How Not to Do Anarchism: An Editorial 4

One of the primary purposes of Attack the System is to reform the anarchist movement so that it will be more capable of further growth and expansion, and to prevent the seeds of future authoritarianism from continuing to spread within the movement. The most immediately problematic aspect of the anarchist movement at present is a pervasive and excessive amount of histrionic leftist extremism (Links to the websites and Twitter feeds of a handful groups and individuals that serve as examples of this difficulty are provided at the bottom of the page).

For some years, Attack the System has promoted pluralistic and non-sectarian forms of anarchism that could have the effect of functioning as an umbrella for many different kinds of sub-tendencies within anarchism or hyphenated forms of anarchism. Many such ideas have been proposed by others as well under such labels as pan-anarchism, panarchism, black flag coalitioning, anarcho-coalitioning, anarchism without adjectives, anarchism without hyphens, synthesist anarchism, bioregional anarchism, anarcho-secessionism, independencia anarchism, enclave anarchism, municipal anarchism, anarcho-federalism, village anarchism, decentralist anarchism, anarcho-ecumenicalism, national-anarchism, tribal anarchism, exitarian anarchism, bolo bolo anarchism, anarcho-populism, alternative anarchism, umbrella anarchism, and big tent anarchism.

This is not to say that all of these ideas are exactly identical, or that the proponents of these various labels do not have serious disagreements with each other. But the common denominator of these perspectives is that anarchism should be an open-ended philosophy and movement, and not a situation where everyone groups off into their own isolated sects and shuns each other. One of the objectives of Attack the System is to develop such a perspective into the standard among anarchists. At present, a prevalent slant toward hard left extremism is pervasive in the anarchist movement. In order to facilitate the future growth of the movement, and curb authoritarian tendencies within anarchism, it necessary to move away from what might be called “compulsory hard leftism” toward an attitude that is more reflective of the ideals of voluntarism.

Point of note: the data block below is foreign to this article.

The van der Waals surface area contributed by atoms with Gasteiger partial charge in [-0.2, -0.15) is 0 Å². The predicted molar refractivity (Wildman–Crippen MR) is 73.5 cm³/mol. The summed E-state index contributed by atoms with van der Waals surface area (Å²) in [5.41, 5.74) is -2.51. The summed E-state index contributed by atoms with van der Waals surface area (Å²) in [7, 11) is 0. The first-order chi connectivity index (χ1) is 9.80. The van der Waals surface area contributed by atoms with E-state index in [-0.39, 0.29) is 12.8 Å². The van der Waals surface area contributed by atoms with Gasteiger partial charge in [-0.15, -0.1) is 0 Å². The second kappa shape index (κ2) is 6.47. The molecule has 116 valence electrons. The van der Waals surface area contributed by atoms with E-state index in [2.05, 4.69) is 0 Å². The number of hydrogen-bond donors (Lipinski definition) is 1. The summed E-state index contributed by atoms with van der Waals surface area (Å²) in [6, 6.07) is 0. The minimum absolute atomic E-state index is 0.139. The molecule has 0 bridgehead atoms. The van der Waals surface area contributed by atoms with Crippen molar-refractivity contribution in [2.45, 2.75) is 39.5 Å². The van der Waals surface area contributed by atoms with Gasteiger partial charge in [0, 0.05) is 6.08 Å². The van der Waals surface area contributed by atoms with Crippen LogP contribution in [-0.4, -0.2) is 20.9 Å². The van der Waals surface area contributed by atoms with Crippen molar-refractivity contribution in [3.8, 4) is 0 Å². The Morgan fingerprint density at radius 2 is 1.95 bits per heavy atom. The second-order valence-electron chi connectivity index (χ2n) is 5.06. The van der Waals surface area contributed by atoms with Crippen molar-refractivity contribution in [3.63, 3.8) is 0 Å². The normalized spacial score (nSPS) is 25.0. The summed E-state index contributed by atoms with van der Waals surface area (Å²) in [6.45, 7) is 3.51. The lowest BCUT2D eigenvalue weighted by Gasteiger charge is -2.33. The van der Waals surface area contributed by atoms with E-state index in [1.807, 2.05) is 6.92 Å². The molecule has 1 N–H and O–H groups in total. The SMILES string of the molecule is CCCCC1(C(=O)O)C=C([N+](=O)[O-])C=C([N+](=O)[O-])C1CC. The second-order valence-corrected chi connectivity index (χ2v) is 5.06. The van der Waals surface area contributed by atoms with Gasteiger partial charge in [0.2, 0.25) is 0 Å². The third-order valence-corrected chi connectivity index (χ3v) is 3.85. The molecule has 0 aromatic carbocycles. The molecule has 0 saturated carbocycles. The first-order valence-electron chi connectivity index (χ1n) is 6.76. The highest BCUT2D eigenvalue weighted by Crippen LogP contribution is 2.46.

Anarchism would advance more rapidly if it were a mass movement that is open to everyone who favors the ideals of voluntary association, voluntary communes, localized self-rule, mutual aid, federalism, decentralized societies and other traditional anarchist concepts. What should unite anarchists is a critique of and opposition to authority, and such a framework provides the foundation for what a famous science fiction franchise has called “infinite diversity in infinite combinations.” Our ambition should not be to make the anarchist movement less diverse, but more diverse. And this means engaging in outreach to people with anti-authoritarian impulses and sentiments everywhere, and working to meet people where they are at, while recognizing that the spectrum between anti-authoritarianism and authoritarianism is a continuum, and not a neat and tidy dividing line.

A random individual off the street who examined the pages linked to below would naturally think anarchism is an idea that only applies to the most extreme leftists. This not to say that those presently being criticized are not sincere anarchists, and or never have any good ideas, or never raise any valid concerns. Clearly, there will always be divisions among anarchists over a good many things. Among these are technology, voting, pacifism, violence, religion, economic preferences, identity politics, the relationship between anarchism and other movements, the relationship between nationalism and anti-imperialist anarchism, the relationship between socialism and class struggle anarchism, and the relationship between democracy and social anarchism, to name a few of the  more prominent examples. However, too many anarchists have become distracted with supporting or opposing this or that statist politician, this or that left-liberal popular cause, or fighting with rival extremist groups.